“Morning, Spencer. My name is Detective Voyles.” I set my case file on the chair opposite him. “Stand up for a second so I can get those cuffs off you.”

“Can you tell me why I’m here?” Spencer says as he stands, turning away from me.

I step to his side and pull his arm upward. “The guy who put these cuffs on you locked them all backwards.” I fumble with the key before unlocking him. “That’s better. Have a seat.” I move my file to the floor and sit down across from him. Reaching into my ID holder, I pull out a preprinted Miranda card. “Since you were put in handcuffs—something I didn’t want done, mind you—technically, you’re not free to leave.”

“Well, no kidding,” Spencer says, rubbing his wrists. “Are you going to tell me—”

I hold up my finger. “And since you are not free to leave, I have to read you your rights before we start talking about why you are here.”

“Fine, but I can save you the time. I’m going to want to speak to my lawyer.”

“Are you sure, Spencer? Because—”

“Why am I here?” he asks again.

“It’s about Emily.”

Spencer hangs his head and begins to shake it from side to side. He knew it as soon as he saw the police at his door. When I saw Emily in the SATC, she was cute. Halle Berry-esque. This guy is a mutt. Greasy hair. Flabby gut. Discount rack all the way. The only way she would have hooked up with him is if she’d been drunk. He needs to tell me this, tell me that she drank of her own accord. People do stupid things when they are drunk. Many a country song has been written about it.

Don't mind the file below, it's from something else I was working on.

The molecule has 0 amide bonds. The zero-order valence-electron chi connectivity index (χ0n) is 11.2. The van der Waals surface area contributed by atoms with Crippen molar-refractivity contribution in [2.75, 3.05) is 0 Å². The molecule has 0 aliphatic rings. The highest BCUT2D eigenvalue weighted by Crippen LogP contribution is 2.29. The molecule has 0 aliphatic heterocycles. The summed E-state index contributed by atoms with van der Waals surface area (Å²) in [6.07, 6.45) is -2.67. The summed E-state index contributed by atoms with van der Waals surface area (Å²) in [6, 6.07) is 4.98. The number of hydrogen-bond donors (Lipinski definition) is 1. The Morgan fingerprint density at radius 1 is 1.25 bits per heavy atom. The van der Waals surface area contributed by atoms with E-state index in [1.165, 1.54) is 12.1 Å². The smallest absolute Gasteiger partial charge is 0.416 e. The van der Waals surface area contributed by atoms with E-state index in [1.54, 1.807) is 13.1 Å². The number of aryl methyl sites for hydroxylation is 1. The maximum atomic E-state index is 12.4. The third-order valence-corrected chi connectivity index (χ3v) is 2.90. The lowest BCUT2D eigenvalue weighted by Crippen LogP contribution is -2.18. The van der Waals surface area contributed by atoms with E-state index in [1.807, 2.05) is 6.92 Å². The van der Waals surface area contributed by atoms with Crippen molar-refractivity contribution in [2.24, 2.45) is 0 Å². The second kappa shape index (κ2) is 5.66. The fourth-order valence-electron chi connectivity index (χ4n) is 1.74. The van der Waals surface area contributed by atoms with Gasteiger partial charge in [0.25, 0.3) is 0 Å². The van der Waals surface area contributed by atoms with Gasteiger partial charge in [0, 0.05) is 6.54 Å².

“And I think that this is something you need to—should—talk to me about.”

Spencer doesn’t look up.

“But if you ask for a lawyer, then all I have is her word.” They tell us not to do this. He asked for a lawyer. Nothing he says from here on out will be used against him. But it can be used to help him. I have no hidden agenda. “I’m not trying to trick you, Spencer. I just don’t like having only one side of the story. I don’t trust—”

Spencer looks up. “I’m sorry, Detective—what did you say your name was?”

“Voyles. Detective Voyles.”

“Right. I’m sorry, Detective Voyles, but my father always told me not to talk to the police. No disrespect.”

“None taken. After all, I was just about to read that you do indeed have that right.” I stand up and grab the handcuffs again. “Can you turn around, please?”